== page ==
Via an eight-count indictment, defendant was charged with varIous motor vehicle and traffic violations. Following a trial by jury, defendant was convicted upon seven counts of the indictment, to wit: operating a motor vehicle after having received an "habitual violator" notice (Count 1), driving a motor vehicle while under the influence of alcohol (Count 2), operating a motor vehicle without effective liability and no-fault insurance (Count 3), driving a motor vehicle in reckless disregard for the safety of persons and property (Count 4), fleeing or attempting to elude a police officer (Count 5), driving a motor vehicle while his blood contained 0.12% or more by weight of alcohol (Count 6), and driving a motor vehicle without properly displaying a timely validation decal on the license plate (Count 8). Following sentencing during which defendant received probated sentences, defendant moved for a new trial. His motion was denied and this appeal was filed. Held:
1. Defendant contends the admission into evidence of official revocation notices, an official request for police service and a computer printout of his entire driving record was error because the documents contained immaterial, irrelevant and prejudicial matter. The record reflects that defendant filed a motion in limine to exclude the documents because they placed his character in issue. Apparently, however, no ruling was made by the court upon defendant's motion.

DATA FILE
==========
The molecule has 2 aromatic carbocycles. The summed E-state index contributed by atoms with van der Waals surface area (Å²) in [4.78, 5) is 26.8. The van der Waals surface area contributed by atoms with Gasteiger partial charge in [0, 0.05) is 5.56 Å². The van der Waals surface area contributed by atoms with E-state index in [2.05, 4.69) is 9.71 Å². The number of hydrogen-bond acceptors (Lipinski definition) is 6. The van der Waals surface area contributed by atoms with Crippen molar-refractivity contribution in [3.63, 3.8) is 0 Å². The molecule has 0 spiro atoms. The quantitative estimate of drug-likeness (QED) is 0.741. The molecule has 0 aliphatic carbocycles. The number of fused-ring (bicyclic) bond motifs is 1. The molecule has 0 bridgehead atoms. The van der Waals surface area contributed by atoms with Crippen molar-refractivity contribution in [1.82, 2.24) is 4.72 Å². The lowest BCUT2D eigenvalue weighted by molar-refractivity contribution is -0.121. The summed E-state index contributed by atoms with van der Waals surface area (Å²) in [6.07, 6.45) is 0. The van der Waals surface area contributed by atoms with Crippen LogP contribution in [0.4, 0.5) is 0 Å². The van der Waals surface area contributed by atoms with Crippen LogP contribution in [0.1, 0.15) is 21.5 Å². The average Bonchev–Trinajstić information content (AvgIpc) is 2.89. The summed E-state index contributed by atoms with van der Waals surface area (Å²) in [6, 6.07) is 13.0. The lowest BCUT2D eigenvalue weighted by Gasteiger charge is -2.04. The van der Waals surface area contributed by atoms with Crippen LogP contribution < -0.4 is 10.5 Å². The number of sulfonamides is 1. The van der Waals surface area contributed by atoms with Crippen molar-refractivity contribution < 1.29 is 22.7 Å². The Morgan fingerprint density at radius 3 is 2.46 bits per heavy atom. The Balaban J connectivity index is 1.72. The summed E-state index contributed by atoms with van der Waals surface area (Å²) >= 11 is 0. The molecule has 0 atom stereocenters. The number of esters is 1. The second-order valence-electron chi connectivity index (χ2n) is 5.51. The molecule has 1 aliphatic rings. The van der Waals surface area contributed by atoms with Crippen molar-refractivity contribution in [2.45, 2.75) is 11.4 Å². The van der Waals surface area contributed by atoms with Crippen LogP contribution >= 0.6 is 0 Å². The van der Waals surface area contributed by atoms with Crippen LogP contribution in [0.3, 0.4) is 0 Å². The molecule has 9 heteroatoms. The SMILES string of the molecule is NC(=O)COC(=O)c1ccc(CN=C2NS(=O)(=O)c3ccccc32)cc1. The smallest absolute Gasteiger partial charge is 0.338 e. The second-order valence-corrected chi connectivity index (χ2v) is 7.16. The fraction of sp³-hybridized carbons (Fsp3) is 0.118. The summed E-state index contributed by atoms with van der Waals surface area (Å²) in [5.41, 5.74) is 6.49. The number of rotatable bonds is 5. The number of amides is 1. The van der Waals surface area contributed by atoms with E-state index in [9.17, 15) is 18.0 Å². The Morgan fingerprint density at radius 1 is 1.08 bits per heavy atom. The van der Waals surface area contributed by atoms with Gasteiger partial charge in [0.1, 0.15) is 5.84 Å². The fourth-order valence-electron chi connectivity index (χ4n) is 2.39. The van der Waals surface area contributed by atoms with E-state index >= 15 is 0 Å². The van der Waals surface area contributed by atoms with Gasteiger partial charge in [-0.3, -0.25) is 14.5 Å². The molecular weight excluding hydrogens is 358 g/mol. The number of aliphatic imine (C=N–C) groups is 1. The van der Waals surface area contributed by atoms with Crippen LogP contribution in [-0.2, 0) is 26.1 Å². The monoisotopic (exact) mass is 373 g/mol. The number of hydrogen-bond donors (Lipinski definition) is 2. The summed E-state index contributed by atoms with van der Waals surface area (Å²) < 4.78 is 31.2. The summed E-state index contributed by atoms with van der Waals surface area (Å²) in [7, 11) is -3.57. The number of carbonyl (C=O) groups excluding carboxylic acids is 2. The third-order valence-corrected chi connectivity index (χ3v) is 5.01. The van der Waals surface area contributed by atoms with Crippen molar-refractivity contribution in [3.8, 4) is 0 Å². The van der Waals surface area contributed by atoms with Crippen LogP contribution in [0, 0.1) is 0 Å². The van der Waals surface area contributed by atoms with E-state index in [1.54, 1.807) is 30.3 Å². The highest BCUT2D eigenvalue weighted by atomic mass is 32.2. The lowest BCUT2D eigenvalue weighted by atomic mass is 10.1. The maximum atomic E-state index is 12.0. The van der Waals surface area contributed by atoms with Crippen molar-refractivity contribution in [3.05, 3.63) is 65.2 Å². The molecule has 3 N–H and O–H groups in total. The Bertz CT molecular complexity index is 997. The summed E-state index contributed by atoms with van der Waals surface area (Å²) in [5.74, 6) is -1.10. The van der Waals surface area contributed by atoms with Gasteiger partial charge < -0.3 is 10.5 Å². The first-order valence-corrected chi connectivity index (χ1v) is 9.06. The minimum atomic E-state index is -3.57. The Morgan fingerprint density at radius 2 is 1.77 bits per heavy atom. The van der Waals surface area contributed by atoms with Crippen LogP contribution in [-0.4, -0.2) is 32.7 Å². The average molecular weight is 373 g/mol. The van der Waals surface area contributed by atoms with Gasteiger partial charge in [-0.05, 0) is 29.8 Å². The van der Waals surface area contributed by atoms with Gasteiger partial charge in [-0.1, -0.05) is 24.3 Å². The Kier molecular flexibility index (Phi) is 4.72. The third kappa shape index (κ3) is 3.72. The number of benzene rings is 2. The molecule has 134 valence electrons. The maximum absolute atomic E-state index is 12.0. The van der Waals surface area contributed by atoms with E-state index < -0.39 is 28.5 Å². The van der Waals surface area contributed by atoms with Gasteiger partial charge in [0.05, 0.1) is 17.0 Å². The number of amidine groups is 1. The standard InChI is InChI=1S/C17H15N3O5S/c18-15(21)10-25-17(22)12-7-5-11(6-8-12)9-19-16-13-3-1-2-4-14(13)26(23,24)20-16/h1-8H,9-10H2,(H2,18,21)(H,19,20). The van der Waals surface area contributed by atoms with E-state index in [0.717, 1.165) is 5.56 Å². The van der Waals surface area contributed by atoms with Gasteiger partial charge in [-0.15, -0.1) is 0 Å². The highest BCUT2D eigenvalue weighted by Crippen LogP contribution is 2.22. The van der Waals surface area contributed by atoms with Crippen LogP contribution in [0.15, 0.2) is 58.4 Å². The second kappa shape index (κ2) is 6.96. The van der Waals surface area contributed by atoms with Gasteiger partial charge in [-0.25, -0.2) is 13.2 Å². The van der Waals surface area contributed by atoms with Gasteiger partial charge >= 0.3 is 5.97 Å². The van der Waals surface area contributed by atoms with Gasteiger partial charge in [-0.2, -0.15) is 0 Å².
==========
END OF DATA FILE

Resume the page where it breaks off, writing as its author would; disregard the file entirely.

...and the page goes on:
Defendant objected to the introduction of the documents into evidence. But he failed to set forth specifically the grounds of his objection: "[DEFENSE COUNSEL]: Your Honor, on each of these documents has listed on it the exact -- the exact prior circumstances that were dealt with in the motion here and ruled to be held out to the motion hearing for lack of service. This is exactly the kind of evidence that -- THE COURT: It's the gravamen of the declaration of a habitual violator. It's a gravamen of the offense of -- it's necessary. It's necessary for the State to prove that he received copies of those notices in order for him to have been properly declared to be a habitual violator. [DEFENSE COUNSEL]: I don't have any objections to the proof that he was notified. But, my objections are to the crime -- THE COURT: To what the notice says? [DEFENSE COUNSEL]: On the thing. THE COURT: Well -- . . . [DEFENSE COUNSEL]: . . . My objections are that this is exactly the kind of evidence that we intended to keep out. THE COURT: All right. The objection is overruled. . . ."
"As a general rule all evidence is admitted as of course, unless a valid ground of objection is interposed, and the burden is on the objecting party to state at the time some specific reason why it should not be admitted. Andrews v. State, 118 Ga. 1 (43 SE 852)
." Lemon v. State, 80 Ga. App. 854
, 855 (1) (57 SE2d 626
). Here defendant failed to state why the documents should not have been admitted. He merely objected to the portion of the documents setting forth the commission of various offenses. Accordingly, the trial court did not err in admitting the documents into evidence. Crews v. State, 117 Ga. App. 106
, 107 (3) (159 SE2d 301
). See also Robinson v. State, 173 Ga. App. 260
, 261 (3) (325 SE2d 882
); Beasley v. State, 157 Ga. App. 94 (276 SE2d 144)
2. In Count 3 of the indictment, defendant was accused of violating the Georgia Motor Vehicle Accident Reparations Act by "knowingly [operating] a motor vehicle without effective liability and no-fault insurance." See OCGA 33-34-12